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Home Classical Elsner Jozef Józef Elsner – Polish Harpsichord Music Vol.1 (Urszula Bartkiewicz) [2009]

Józef Elsner – Polish Harpsichord Music Vol.1 (Urszula Bartkiewicz) [2009]

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Józef Elsner – Polish Harpsichord Music Vol.1 (Urszula Bartkiewicz) [2009]

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Sonata II,1805 nr 3 D-dur
1 	I. Allegro 	7:19 	  	  	 
2 	II. Andantino. Allegro. Andantino. Allegro 	4:35
Sonata III, 1805 nr 6 F-dur
3 	I. Allegro 	5:54 	  	  	 
4 	II. Larghetto 	1:43 	  	  	 
5 	III. Rondo Allegretto 	3:38 	  	  	 
Sonata, 1805 nr 1 B-dur
6 	I. Allegro 	6:09 	  	  	 
7 	II. Adagio 	2:34 	  	  	 
8 	III. Rondo Allegretto 	3:26 	  	  	 

9 	Polonez, 1805 nr 11 B-dur 	3:47 	  	  	 
10 	Polonez, 1805, nr 12 B-dur 	3:43 	  	  	 
11 	Polonez, 1805 nr 11 d-moll 	3:13 	  	  	 
12 	Polonez, 1805 nr 7 Es-dur 	3:53 	  	  	 
13 	Polonez, 1805 nr 12 Es-dur 	3:16 	  	  	 
14 	Polonez , 1805 nr 5 C-dur 	3:40 	  	  	 
15 	Polonez, 1805 nr 7 C-dur 	4:13 	  	  	 
16 	Rondo a la mazurek, 1803 nr 11 C-dur 	2:42 	  	  	 
17 	Rondo a la krakowiak, 1803 nr 5 B-dur 	3:41

Urszula Bartkiewicz – harpsichord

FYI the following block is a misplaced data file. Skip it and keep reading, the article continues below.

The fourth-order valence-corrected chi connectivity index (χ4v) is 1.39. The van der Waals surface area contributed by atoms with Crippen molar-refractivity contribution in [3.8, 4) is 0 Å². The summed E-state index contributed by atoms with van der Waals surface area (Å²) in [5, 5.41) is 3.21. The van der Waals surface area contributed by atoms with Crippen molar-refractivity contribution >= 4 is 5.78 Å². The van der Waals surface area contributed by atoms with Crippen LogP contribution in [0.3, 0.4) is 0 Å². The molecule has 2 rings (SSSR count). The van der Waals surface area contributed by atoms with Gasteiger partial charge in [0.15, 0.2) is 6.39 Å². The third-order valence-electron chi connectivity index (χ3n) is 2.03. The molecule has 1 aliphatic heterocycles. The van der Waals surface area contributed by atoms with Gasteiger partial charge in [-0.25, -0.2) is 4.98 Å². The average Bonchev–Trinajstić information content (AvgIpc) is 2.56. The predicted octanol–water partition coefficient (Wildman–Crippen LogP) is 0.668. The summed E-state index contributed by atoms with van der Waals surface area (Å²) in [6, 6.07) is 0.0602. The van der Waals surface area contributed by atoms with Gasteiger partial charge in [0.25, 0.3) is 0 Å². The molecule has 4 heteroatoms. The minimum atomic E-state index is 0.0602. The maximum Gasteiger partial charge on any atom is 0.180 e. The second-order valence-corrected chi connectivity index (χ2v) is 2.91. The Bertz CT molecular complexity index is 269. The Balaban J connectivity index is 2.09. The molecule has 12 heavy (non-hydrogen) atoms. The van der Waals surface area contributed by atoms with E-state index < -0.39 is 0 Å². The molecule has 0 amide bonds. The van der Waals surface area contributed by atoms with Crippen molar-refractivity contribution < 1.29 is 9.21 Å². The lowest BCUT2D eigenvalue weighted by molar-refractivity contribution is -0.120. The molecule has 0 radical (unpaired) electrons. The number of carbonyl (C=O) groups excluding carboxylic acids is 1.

It's not at all clear whether this release delivers the promised Polish harpsichord music, but the music contained herein is nonetheless interesting. Composer Józef Elsner was born in 1769, and the sonatas and dances on the program come from a pair of publications that appeared in 1803 and 1805. Harpsichordist Urszula Bartkiewicz argues in her own notes (in Polish and English) that either a harpsichord or a piano might have been used for this music, but she cites no evidence that a harpsichord would have been a common choice for ambitious works like the sonatas here at this late date. She does mention a publication of some songs that may be accompanied by either clavichord or guitar, but this has limited relevance to the harpsichord/fortepiano question. The stylistic point of reference for the sonatas is, as Bartkiewicz points out, the world of Mozart and Haydn, but they contain some bravura passages that might have been products of the following generation of keyboard composers. At times the effect is like hearing Beethoven, or at least Clementi, played on Bartkiewicz's mighty French harpsichord. None of which is to say that the virtually unknown music of Elsner isn't worth hearing. It has a distinctively Polish tinge. The Allegro movements of the sonatas tend to be episodic, and the concluding rondos of the Sonata in F major and Sonata in B major introduce very dancelike episodes. Most interesting of all are the pieces marked "Polonez" (tracks 9-15) -- the ancestors of Chopin's Polonaises. These, modest in their technical demands and presumably oriented toward the home market, actually sound more suited to the harpsichord. They are mostly multi-strain pieces with a final return of the initial theme, and they make attractive use of the ambiguities of the polonaise rhythm, which perhaps explains why Chopin wrote polonaises but not krakowiaks, an example of which is also included here (along with a "mazurek"). These are simple but distinctive pieces that for many listeners will fill in a large blank page in the history of the origins of nineteenth century genres. The album as a whole opens up an intriguing repertoire even if one wishes to hear the music played on a fortepiano. --- James Manheim, Rovi

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